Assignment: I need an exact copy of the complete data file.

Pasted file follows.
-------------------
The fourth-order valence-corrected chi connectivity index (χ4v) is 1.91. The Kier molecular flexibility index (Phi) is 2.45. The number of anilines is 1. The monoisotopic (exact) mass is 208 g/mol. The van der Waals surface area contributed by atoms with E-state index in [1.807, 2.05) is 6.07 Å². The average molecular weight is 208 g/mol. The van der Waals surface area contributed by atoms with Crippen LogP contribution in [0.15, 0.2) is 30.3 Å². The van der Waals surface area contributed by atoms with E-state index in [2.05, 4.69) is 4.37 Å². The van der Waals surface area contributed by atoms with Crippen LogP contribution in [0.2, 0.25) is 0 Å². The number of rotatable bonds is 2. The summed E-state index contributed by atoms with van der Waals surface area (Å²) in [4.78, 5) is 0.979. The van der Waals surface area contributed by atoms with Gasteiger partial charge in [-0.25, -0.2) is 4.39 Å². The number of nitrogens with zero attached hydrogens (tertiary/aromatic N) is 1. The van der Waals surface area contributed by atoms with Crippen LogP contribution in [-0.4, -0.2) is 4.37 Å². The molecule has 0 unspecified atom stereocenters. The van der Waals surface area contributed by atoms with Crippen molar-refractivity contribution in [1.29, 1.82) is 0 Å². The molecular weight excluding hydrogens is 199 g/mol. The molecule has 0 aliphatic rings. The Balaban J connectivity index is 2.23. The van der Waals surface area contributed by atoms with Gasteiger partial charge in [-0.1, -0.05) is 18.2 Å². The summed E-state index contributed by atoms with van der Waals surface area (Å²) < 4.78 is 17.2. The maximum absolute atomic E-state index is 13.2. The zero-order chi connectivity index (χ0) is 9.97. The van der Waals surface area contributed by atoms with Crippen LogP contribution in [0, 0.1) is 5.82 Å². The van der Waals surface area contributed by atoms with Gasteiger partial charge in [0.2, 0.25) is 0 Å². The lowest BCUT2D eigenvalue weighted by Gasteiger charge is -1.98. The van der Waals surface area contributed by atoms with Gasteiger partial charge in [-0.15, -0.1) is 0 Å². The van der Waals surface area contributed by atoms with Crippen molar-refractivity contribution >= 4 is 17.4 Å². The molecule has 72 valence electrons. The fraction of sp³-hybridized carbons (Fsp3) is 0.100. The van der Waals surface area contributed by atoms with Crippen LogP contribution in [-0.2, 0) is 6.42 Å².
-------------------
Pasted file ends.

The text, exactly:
The fourth-order valence-corrected chi connectivity index (χ4v) is 1.91. The Kier molecular flexibility index (Phi) is 2.45. The number of anilines is 1. The monoisotopic (exact) mass is 208 g/mol. The van der Waals surface area contributed by atoms with E-state index in [1.807, 2.05) is 6.07 Å². The average molecular weight is 208 g/mol. The van der Waals surface area contributed by atoms with Crippen LogP contribution in [0.15, 0.2) is 30.3 Å². The van der Waals surface area contributed by atoms with E-state index in [2.05, 4.69) is 4.37 Å². The van der Waals surface area contributed by atoms with Crippen LogP contribution in [0.2, 0.25) is 0 Å². The number of rotatable bonds is 2. The summed E-state index contributed by atoms with van der Waals surface area (Å²) in [4.78, 5) is 0.979. The van der Waals surface area contributed by atoms with Gasteiger partial charge in [-0.25, -0.2) is 4.39 Å². The number of nitrogens with zero attached hydrogens (tertiary/aromatic N) is 1. The van der Waals surface area contributed by atoms with Crippen LogP contribution in [-0.4, -0.2) is 4.37 Å². The molecule has 0 unspecified atom stereocenters. The van der Waals surface area contributed by atoms with Crippen molar-refractivity contribution in [1.29, 1.82) is 0 Å². The molecular weight excluding hydrogens is 199 g/mol. The molecule has 0 aliphatic rings. The Balaban J connectivity index is 2.23. The van der Waals surface area contributed by atoms with Gasteiger partial charge in [-0.1, -0.05) is 18.2 Å². The summed E-state index contributed by atoms with van der Waals surface area (Å²) < 4.78 is 17.2. The maximum absolute atomic E-state index is 13.2. The zero-order chi connectivity index (χ0) is 9.97. The van der Waals surface area contributed by atoms with Crippen LogP contribution in [0, 0.1) is 5.82 Å². The van der Waals surface area contributed by atoms with Gasteiger partial charge in [0.2, 0.25) is 0 Å². The lowest BCUT2D eigenvalue weighted by Gasteiger charge is -1.98. The van der Waals surface area contributed by atoms with Gasteiger partial charge in [-0.15, -0.1) is 0 Å². The van der Waals surface area contributed by atoms with Crippen molar-refractivity contribution >= 4 is 17.4 Å². The molecule has 72 valence electrons. The fraction of sp³-hybridized carbons (Fsp3) is 0.100. The van der Waals surface area contributed by atoms with Crippen LogP contribution in [-0.2, 0) is 6.42 Å².